Gun control advocates say it would represent a step in the right direction, but much, much more has to be done.
A bump stock on an AK-47. Photo by George Frey/Getty Images
Since Stephen Paddock murdered 58 people and injured about 500 others in Las Vegas on Sunday, America has been getting a crash course in an obscure piece of firearm technology called the "bump stock." Now even some Republicans in Congress are openly wondering why it's legal, raising the prospect that the worst mass shooting in US history might actually grease the wheels for gun control.
Bump stocks use the recoil of semiautomatic rifles to replicate the effect of an automatic weapon, letting people hold down the trigger to fire multiple rounds rather than squeezing the trigger for each shot. They're allowed by the Bureau of Alcohol, Tobacco, Firearms, and Explosives because they don't technically make guns fully automatic, but after a dozen of the devices were found on guns Paddock had in his hotel room, lawmakers are pondering changing that. California Senator Dianne Feinstein introduced a bill banning them on Wednesday, and unlike most Democratic gun control proposals, it may earn bipartisan support. "There has to be a way to be able to stop this," Nevada senator Dean Heller said. Joe Barton, a Texas congressman, told Vox he'd "look at" a bump stock ban. John Cornyn, the number-two Republican in the Senate, has been voicing concern over the devices. Even the NRA has endorsed the feds conducting a "review" of the technology.
"They're horrible. There's no question those things should be illegal," said Matt Bennett, a gun control advocate at the centrist think tank Third Way.
But how much would a bump stock ban affect America's broader gun violence? "Virtually not at all" Bennett told me, later adding, "I don't know that bump stocks have ever been used in a gun crime before."
That could be because these are impractical devices—though they enhance the rate of fire, they make it harder to aim. A gun rights advocate told the Christian Science Monitor that bump stocks were an "amusement" and that "you can't hit anything with it. Only when you are presented 400 yards away with a field of uninterrupted humanity would something like that even be effective." (It's not yet certain that the Vegas shooter actually used the guns that were outfitted with bump stocks, though it does seem likely given audio recordings of his spree.)
Chelsea Parsons, a gun and crime policy expert at the liberal Center for American Progress, agrees with Bennett. "A bump stock ban is not at all responsive to the the more common problem of gun violence," she said.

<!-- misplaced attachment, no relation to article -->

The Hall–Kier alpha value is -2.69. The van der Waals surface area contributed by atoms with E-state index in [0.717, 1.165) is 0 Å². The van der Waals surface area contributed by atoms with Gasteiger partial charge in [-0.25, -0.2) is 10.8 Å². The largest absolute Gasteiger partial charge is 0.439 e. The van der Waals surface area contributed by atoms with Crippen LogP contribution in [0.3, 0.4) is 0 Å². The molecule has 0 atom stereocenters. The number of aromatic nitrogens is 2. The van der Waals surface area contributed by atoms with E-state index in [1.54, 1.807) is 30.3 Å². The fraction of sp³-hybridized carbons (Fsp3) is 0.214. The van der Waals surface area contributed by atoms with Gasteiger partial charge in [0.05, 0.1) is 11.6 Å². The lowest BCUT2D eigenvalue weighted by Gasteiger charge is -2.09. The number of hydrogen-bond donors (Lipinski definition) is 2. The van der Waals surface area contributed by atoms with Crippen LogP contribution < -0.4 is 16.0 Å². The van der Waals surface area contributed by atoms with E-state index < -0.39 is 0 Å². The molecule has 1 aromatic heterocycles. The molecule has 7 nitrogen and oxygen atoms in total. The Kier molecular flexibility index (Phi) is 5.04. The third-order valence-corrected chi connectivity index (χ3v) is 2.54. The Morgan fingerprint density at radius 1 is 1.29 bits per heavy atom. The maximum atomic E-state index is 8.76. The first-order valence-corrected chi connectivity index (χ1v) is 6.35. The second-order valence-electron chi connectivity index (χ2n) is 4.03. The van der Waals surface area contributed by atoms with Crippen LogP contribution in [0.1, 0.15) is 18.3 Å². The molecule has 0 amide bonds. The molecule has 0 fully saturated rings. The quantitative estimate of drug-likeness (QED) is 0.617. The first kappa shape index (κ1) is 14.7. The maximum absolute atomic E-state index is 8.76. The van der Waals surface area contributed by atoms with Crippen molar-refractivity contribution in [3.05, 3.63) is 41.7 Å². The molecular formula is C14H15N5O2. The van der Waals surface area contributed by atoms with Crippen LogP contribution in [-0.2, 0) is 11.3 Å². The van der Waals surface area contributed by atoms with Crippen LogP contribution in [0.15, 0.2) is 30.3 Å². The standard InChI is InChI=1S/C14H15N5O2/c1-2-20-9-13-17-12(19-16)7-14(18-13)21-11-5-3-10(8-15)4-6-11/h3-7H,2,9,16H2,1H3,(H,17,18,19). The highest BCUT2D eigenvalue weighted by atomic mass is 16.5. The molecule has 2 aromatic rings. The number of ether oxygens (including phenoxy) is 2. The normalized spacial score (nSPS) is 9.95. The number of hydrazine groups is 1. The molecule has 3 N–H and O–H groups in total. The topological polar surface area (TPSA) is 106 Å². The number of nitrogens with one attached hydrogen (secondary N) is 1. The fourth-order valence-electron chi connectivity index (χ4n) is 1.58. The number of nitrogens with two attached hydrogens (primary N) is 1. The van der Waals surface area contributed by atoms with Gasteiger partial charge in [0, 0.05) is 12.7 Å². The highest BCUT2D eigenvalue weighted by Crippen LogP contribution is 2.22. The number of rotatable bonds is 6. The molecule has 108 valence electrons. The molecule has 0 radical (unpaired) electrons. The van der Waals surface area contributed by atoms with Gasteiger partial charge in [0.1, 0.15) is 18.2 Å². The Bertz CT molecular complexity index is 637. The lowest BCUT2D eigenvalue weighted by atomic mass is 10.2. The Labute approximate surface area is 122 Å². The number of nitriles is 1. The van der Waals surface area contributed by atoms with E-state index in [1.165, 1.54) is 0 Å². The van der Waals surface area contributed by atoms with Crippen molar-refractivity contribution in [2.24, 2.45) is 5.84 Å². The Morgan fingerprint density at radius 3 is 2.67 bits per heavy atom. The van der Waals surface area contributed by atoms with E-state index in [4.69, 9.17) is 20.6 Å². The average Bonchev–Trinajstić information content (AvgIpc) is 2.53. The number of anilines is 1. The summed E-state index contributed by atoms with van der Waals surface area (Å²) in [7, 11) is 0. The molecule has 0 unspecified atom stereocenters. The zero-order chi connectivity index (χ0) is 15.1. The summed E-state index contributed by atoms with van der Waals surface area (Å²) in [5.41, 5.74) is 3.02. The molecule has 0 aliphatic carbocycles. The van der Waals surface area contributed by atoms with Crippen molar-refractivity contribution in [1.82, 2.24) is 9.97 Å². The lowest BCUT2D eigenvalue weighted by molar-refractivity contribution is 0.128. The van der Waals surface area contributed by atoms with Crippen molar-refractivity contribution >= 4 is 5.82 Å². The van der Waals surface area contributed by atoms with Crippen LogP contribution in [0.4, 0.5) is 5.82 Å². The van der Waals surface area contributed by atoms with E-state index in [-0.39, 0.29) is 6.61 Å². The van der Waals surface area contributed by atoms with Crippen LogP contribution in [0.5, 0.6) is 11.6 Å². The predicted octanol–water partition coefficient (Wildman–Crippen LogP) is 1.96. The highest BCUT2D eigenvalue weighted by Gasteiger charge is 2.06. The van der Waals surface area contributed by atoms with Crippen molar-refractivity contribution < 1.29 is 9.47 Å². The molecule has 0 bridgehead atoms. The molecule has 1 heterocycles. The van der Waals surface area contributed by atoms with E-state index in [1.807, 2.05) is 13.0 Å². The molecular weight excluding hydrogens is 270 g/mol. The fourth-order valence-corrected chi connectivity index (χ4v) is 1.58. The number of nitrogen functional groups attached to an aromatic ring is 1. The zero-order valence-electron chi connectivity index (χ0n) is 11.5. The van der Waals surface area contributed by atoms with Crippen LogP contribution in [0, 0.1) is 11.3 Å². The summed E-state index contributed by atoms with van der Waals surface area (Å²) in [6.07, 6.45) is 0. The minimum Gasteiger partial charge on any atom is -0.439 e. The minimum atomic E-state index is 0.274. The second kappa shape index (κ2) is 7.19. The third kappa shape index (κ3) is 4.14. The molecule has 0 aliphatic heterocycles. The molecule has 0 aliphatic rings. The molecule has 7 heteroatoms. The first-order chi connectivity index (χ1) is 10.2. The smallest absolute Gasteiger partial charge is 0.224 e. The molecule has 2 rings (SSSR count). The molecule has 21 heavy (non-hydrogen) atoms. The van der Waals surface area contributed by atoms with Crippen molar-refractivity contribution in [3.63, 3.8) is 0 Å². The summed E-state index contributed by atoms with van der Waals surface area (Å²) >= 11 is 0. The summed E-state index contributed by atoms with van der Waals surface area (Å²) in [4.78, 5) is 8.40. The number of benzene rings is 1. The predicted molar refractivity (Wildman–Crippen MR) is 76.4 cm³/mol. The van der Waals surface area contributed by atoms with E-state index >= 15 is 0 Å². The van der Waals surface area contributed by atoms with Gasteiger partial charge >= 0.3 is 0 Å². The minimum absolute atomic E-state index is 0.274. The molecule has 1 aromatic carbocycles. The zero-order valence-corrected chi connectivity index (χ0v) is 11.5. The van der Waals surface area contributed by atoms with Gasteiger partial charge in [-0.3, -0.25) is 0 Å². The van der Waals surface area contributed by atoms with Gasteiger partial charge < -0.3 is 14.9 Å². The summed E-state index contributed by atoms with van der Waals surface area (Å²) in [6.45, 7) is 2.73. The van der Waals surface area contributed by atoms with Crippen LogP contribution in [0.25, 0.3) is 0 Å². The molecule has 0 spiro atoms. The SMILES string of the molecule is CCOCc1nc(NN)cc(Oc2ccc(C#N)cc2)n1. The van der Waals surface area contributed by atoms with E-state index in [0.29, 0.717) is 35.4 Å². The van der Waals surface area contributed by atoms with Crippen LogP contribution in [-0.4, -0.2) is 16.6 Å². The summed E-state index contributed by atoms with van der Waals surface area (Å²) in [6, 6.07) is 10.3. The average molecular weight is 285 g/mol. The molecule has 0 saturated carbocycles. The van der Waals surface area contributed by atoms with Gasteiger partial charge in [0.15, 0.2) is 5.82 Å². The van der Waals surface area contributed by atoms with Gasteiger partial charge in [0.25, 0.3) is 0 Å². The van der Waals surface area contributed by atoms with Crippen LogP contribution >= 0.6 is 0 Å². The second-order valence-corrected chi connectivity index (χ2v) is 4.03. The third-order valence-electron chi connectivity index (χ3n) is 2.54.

Which is to say the one gun-control measure Congress might pass after America's latest historically awful shooting isn't very promising.
After all, the Vegas shooting—apparently meticulously planned to inflict massive pain and death on a crowd of random bystanders—is an "outlier," as Parsons put it. Most gun violence comes in more mundane forms: domestic abuse incidents that turn tragically to homicides, arguments between friends or strangers that get out of hand when firearms are introduced, or suicides—which make up the majority of gun deaths. That violence generally involves handguns, rather than rifles. A bump stock ban wouldn't affect any of that.
Ari Freilich, an attorney at the Law Center to Prevent Gun Violence, called a bump stock ban "an important step to ensuring we can address the legality of mass carnage event. Still, he cautioned, "Mass shootings are horrific, we need to address them, but they're also only a small sliver of gun violence." Also worth remembering: Most mass shootings don't involve bump stocks. A prohibition on bump stocks would be a real step, Freilich said, but there are many other moves that would reduce the ability of shooters to kill large numbers of people, such as restricting access to military-style weaponry and high-capacity magazines, and requiring gun stores to report more mass purchases.
All three experts I spoke to agreed on the measures needed to actually reduce the number of Americans killed by firearms, whether in mass shootings or otherwise. At the top of the list is requiring all gun purchasers to go through background checks—a long-sought goal of gun-control advocates that has proved elusive even after such horrific tragedies as the Sandy Hook shooting that killed 20 children in 2012. The federal government could also take new measures to crack down on interstate gun trafficking, which allows weapons to flow into big cities with strict gun laws, and work harder to keep guns out of the hands of domestic abusers.
Freilich said that based on his own conversations with lawmakers, there was "bipartisan consensus" around addressing bump stocks. But Bennett was less optimistic even about this modest measure, worrying a bump stock ban could wind up being attached to a piece of pro-gun legislation, like a bill that would create a national concealed-carry permit or make it easier to buy silencers. And even if Congress does pass a standalone bump stock ban into law, it wouldn't represent any kind of sea change in the willingness of America's political class to take on out-of-control gun violence.
"The odds of Congress taking any serious and meaningful action are virtually zero," said Bennett.
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